Definition of terms:
is the commercial promotion of goods
, usually performed by an identified sponsor
, and performed through a variety of media
see advertising as part of an overall promotional strategy. Other components of the promotional mix include publicity
are television commercials that run as long as a typical television
program. Infomercials are normally shown outside of peak hours, such as late at night or early in the morning. As in any other form of advertisement
, the content is a commercial
message designed to represent the viewpoints and to serve the interest of the sponsor. Infomercials are often made to closely resemble actual television programming, usually talk shows
, with minimal acknowledgement that the program is actually an advertisement.
Infomercials are designed to solicit a direct response which is specific and quantifiable
and are, therefore, a form of direct response marketing
(not to be confused with direct marketing
). The ad response is delivered directly to television viewers by infomercial advertisers through the television ad. In normal commercials, advertisers do not solicit a direct response from viewers, but, instead, brand
their product in the market place amongst potential buyers.
Infomercial advertisers may make use of flashy catchphrases
(such as "Set it and Forget it"), repeat basic ideas, and/or employ scientist-like characters or celebrities as guests or hosts in their ad. Because of the sometimes sensational nature of the ad form, consumer advocates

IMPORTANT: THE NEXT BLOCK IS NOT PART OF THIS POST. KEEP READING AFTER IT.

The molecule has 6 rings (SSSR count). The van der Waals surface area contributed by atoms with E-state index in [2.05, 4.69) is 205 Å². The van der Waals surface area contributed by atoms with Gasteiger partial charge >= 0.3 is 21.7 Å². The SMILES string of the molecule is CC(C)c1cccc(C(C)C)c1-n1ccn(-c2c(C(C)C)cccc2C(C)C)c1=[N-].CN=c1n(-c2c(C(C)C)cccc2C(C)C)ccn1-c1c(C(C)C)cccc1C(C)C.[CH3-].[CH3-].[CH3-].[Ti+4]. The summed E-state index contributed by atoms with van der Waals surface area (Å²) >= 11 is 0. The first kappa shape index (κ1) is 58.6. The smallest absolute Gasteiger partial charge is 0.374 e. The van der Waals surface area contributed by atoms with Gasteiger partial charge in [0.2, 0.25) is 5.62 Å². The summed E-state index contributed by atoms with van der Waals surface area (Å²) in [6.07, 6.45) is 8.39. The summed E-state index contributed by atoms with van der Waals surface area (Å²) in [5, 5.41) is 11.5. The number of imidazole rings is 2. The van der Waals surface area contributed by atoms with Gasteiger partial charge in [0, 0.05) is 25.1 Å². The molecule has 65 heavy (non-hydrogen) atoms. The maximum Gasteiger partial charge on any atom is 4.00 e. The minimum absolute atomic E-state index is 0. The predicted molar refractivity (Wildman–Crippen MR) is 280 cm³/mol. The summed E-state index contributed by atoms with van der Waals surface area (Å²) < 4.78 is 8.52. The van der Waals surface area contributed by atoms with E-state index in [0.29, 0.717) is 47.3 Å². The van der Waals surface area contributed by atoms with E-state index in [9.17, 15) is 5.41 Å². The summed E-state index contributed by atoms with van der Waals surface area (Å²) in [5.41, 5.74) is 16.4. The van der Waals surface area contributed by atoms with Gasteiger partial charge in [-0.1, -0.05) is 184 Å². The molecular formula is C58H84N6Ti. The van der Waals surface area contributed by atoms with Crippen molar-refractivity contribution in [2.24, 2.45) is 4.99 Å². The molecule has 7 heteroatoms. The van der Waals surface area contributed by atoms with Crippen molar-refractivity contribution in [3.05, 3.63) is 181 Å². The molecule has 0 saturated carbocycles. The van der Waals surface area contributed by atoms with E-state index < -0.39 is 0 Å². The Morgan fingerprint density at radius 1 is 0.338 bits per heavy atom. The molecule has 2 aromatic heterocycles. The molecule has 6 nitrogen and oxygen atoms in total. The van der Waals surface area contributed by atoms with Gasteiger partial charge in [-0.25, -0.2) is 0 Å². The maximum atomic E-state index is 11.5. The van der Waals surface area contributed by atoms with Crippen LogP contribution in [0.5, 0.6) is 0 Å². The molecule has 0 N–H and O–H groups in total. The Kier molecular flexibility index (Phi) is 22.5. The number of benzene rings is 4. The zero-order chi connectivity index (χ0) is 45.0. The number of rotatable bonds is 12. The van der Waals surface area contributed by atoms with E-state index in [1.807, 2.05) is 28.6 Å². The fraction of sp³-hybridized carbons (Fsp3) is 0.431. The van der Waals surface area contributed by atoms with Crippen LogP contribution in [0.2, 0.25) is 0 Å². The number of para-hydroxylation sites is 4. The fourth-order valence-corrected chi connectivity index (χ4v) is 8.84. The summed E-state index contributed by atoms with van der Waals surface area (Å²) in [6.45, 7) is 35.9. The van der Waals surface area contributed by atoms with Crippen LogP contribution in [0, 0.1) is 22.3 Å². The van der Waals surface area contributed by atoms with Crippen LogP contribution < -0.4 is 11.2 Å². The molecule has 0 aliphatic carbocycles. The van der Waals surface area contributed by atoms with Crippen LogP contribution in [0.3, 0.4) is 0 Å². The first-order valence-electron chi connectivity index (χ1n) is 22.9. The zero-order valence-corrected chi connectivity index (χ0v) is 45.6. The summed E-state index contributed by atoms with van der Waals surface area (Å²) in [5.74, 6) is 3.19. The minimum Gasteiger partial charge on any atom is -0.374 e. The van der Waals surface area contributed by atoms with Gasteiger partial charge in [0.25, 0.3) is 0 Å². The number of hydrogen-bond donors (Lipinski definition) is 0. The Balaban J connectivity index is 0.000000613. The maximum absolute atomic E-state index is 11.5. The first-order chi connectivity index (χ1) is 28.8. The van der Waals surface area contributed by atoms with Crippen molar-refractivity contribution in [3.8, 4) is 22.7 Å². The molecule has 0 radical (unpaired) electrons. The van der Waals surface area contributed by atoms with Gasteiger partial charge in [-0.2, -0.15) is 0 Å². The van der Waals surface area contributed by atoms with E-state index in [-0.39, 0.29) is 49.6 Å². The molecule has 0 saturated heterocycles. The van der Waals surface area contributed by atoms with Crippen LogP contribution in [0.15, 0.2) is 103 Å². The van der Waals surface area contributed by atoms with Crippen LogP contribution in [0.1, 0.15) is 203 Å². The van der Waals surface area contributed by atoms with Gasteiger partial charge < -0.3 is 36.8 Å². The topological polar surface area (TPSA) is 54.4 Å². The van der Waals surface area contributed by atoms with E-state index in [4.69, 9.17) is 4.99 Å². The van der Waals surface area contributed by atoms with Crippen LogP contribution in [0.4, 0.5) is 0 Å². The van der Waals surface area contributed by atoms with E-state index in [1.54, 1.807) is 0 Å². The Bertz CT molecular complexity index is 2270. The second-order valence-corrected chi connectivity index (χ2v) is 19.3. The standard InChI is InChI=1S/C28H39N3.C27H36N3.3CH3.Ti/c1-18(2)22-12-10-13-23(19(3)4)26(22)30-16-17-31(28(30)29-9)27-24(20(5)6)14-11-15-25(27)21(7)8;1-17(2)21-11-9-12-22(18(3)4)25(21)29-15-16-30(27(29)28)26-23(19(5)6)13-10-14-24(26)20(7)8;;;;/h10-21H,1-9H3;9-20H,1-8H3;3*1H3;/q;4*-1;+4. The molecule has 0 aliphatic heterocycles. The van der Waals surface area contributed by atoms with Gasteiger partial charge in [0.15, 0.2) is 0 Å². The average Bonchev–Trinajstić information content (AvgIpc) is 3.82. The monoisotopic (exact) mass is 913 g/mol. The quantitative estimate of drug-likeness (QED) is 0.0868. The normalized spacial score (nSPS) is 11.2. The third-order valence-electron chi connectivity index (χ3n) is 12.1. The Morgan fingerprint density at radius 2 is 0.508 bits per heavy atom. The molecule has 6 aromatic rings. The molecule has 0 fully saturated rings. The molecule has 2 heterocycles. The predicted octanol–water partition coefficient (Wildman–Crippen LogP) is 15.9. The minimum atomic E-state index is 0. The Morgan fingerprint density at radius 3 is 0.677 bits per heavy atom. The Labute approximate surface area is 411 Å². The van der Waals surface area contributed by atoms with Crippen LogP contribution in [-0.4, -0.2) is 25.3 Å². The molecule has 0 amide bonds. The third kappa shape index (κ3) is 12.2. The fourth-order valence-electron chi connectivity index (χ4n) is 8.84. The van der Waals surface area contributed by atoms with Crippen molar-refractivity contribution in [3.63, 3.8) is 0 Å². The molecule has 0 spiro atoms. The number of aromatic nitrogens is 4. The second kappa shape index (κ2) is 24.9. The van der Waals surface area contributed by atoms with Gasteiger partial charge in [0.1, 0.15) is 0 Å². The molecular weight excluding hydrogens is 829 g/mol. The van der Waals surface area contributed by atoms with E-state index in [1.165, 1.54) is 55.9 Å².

recommend careful investigation of the claims made within any infomercial ad and investigation of the company sponsoring the subject product of the infomercial before purchasing the featured product or products. Infomercials are for the largest part shown late night to early morning between 2:00am and 6:00am.
are any materials (books, plays, movies, TV shows, video games, etc.) promoting the underlying tenets of religious belief. These include, but are not limited to: supernatural beings, life after death, non-corporeal intelligences, an overweening metaphysical “battle” between forces of “Good” and “Evil”, “proper” behaviors being “rewarded” with “luck” or good fortune, judgment post-mortem, “angels” and “demons” or other mythical beings interfering with daily life, possession by evil spirits, and zombies and other living dead things, and dead persons and pets coming back to life. Basically anything that falls into the category of Superstitious Fiction.
The Sunday Sermon, TV Evangelism, Mandatory prayer at specific times, and New Age Medicine Shows also qualify as Godfomercials. Basically, any presentation of superstitious material that is designed to put the listener into a near-hypnagogic
state, and then reinforce through repetition those ideas being promoted until the instruction bypasses the listener’s natural skepticism or discrimination.The Neverending Godfomercial
is the constant barrage of superstitious, religious, and pseudo-religious themes in movies, on television, and in print. I believe that this bombardment actually creates demand for like product, like the saturation advertising of Coca-Cola creates demand for that product. This creates a self-feeding system that promotes itself. The large number of Freddie Krueger and Jason sequels in contrast to the usual two sequels spawned by most movie genres supports this theory.
The visual and anecdotal validation of the “existence” of supernatural demons “validates” the belief in the existence of life after death, and the concepts of Heaven and Hell. I’ll explore how this happens in my next post.